- The Washington Times - Tuesday, March 7, 2000

Texas Gov. George W. Bush and Vice President Al Gore, both enjoying big leads going into Super Tuesday, traded barbs yesterday on campaign finance and health care as they looked toward the November election.
Mr. Gore continued to criticize Mr. Bush for ads running in some key primary states, paid for by two Texas billionaires.
"The man must have amnesia when he's talking about campaign funding reform. He must have forgotten that he went to a Buddhist temple, raising money from people who made a vow of poverty," said Mr. Bush, campaigning in California.
With a smile, he added: "I was somewhat pleased that the vice president took time out of his busy schedule to talk about my candidacy."
Mr. Gore, campaigning in New York, criticized Mr. Bush's record on health care as governor.
"Under his leadership, the state of Texas now ranks 49th in health insurance for children. And health insurance for women? Fiftieth. Fifty out of 50." Aides said his statistics came from a study done by Families USA, which is closely aligned with Democrats. The group, however, said it did not rank the states.
The group told The Washington Times that Texas is expanding its coverage of children under a new law still being implemented. Currently, Texas provides health coverage under the Medicaid program for children at the federal poverty line children in a family of four with an income of $17,050 a year. The new law expands the coverage to children in a family making $34,100 or less.
For several years, Mr. Gore's state, Tennessee, has provided health care coverage to children in a family of four with an income of $34,100 a year. In some cases, it also provides coverage for children in families making as much as $68,200, provided there is no employer coverage.
The two front-runners also spent the day courting Jewish voters as they tailored their message to the general election.
"Tolerance can never be assumed, and it always must be taught," Mr. Bush said in an appearance at the Simon Wiesenthal Center in Los Angeles where he also stressed his support for "a safe and secure Israel."
Mr. Gore told the Conference of Presidents of Major Jewish Organizations in New York City he would be a "good and helpful and loyal friend" to Israel if elected to the White House.
Mr. Bush began his day in San Diego, where he criticized Mr. Gore over education. Mr. Gore wants to build more schools, Mr. Bush said, while he wants greater accountability in the classroom.
"We'll listen to Al Gore talk about buildings, bricks and mortar, and this campaign, we'll talk about saving people's lives," he said.
Meanwhile, Sen. John McCain campaigned in California as polls showed he trails by more than 20 percentage points among state Republicans, who will determine who wins the 162 delegates available today.
"One thing we know is that the unpredictable will happen," Mr. McCain told reporters as he landed in Los Angeles for a final day of campaigning. "The only thing that has been certain so far in this primary season is that the predictions haven't borne out… . I guarantee you we'll have an exciting day."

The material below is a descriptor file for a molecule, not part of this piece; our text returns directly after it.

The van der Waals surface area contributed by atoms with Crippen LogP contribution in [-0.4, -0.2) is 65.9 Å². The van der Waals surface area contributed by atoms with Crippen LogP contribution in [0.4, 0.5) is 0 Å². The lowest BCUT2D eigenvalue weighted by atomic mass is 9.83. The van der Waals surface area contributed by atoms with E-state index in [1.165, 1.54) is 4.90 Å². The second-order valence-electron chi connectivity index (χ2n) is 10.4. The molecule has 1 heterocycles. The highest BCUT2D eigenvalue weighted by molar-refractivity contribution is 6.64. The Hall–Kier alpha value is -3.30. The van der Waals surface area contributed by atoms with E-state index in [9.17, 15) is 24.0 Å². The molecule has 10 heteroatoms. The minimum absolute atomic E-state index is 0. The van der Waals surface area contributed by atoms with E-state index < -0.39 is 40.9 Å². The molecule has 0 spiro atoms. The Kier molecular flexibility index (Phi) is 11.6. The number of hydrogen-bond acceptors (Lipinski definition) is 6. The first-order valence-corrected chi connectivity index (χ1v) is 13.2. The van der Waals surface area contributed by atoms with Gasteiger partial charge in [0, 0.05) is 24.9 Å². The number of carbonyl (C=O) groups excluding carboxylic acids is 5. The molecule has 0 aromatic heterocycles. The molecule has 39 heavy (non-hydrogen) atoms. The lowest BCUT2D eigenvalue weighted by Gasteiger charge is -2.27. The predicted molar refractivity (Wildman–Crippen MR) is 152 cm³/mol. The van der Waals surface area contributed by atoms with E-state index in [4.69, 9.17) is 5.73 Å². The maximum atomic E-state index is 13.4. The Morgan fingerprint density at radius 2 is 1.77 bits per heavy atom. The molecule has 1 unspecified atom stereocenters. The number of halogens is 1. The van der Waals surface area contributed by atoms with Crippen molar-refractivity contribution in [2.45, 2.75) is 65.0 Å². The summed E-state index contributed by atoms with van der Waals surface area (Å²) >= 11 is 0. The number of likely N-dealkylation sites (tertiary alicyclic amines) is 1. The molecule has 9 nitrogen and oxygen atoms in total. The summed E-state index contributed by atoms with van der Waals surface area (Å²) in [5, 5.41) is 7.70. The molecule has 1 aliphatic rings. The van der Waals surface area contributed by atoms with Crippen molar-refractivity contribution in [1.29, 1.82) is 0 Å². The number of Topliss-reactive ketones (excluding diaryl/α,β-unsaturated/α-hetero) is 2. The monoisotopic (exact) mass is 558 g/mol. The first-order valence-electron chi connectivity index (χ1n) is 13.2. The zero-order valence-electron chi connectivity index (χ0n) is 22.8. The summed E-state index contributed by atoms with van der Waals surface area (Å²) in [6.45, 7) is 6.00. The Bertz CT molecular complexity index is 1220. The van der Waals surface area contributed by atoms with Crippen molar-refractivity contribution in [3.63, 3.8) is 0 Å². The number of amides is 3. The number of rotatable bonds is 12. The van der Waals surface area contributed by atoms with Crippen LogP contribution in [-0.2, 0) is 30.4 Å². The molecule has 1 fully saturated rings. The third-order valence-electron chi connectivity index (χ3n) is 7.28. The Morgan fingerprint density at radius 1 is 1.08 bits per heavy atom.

Mr. McCain is hoping that his recent attacks on the negative ads by supporters of Mr. Bush will re-energize his campaign after a series of defeats in Virginia, Washington and North Dakota last week. The ads, running in New York, Ohio and California, attack Mr. McCain's environmental record.
"We will not allow people to spend millions of dollars of dirty money to run negative ads and destroy a political campaign," Mr. McCain told students at Santa Clara University in Silicon Valley.
Mr. McCain's campaign has been struggling to overcome the fallout from his attacks last week on religious leaders Pat Robertson and Jerry Falwell, attacks that apparently hurt him in last week's primaries. The campaign believes it lost valuable time defending the comments last week and they have been hoping that the environmental ads would help change the subject.
Former New Jersey Sen. Bill Bradley, Mr. Gore's opponent, spent yesterday campaigning in New York as polls showed he trails in all 15 Democratic primary states.
Sounding as if he is ready for defeat, Mr. Bradley promised to support the vice president if he wins the nomination. Although his campaign appeared doomed, the liberal sage took comfort in having nudged Mr. Gore to the left on a variety of issues, including gun control, health care and campaign finance reform.
"We've pushed him on a whole number of areas," Mr. Bradley said. "And I think that the Democratic Party has moved in the direction that I've pushed it over the last year.
"I'm pleased about that," he said. "But, of course, having the party move in the direction is not the same as leading the party as the candidate and the president of the United States."

Dave Boyer and Sean Scully reported from California; Bill Sammon from New York.

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